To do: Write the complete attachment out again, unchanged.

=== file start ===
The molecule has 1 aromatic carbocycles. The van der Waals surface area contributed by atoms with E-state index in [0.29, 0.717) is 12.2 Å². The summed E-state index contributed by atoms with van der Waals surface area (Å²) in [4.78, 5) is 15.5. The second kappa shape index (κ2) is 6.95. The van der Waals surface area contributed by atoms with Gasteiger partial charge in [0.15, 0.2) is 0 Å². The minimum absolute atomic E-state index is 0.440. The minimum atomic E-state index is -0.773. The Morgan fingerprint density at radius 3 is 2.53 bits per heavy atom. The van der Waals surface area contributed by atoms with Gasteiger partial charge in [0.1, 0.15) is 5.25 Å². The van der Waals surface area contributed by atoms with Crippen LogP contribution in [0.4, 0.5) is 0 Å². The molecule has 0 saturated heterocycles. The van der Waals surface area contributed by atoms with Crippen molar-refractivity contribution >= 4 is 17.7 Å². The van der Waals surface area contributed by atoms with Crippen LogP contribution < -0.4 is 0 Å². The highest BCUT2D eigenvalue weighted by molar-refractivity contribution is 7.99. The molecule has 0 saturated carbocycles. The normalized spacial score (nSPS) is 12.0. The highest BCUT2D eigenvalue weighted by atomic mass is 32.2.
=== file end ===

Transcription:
The molecule has 1 aromatic carbocycles. The van der Waals surface area contributed by atoms with E-state index in [0.29, 0.717) is 12.2 Å². The summed E-state index contributed by atoms with van der Waals surface area (Å²) in [4.78, 5) is 15.5. The second kappa shape index (κ2) is 6.95. The van der Waals surface area contributed by atoms with Gasteiger partial charge in [0.15, 0.2) is 0 Å². The minimum absolute atomic E-state index is 0.440. The minimum atomic E-state index is -0.773. The Morgan fingerprint density at radius 3 is 2.53 bits per heavy atom. The van der Waals surface area contributed by atoms with Gasteiger partial charge in [0.1, 0.15) is 5.25 Å². The van der Waals surface area contributed by atoms with Crippen LogP contribution in [0.4, 0.5) is 0 Å². The molecule has 0 saturated heterocycles. The van der Waals surface area contributed by atoms with Crippen molar-refractivity contribution >= 4 is 17.7 Å². The van der Waals surface area contributed by atoms with Crippen LogP contribution < -0.4 is 0 Å². The highest BCUT2D eigenvalue weighted by molar-refractivity contribution is 7.99. The molecule has 0 saturated carbocycles. The normalized spacial score (nSPS) is 12.0. The highest BCUT2D eigenvalue weighted by atomic mass is 32.2.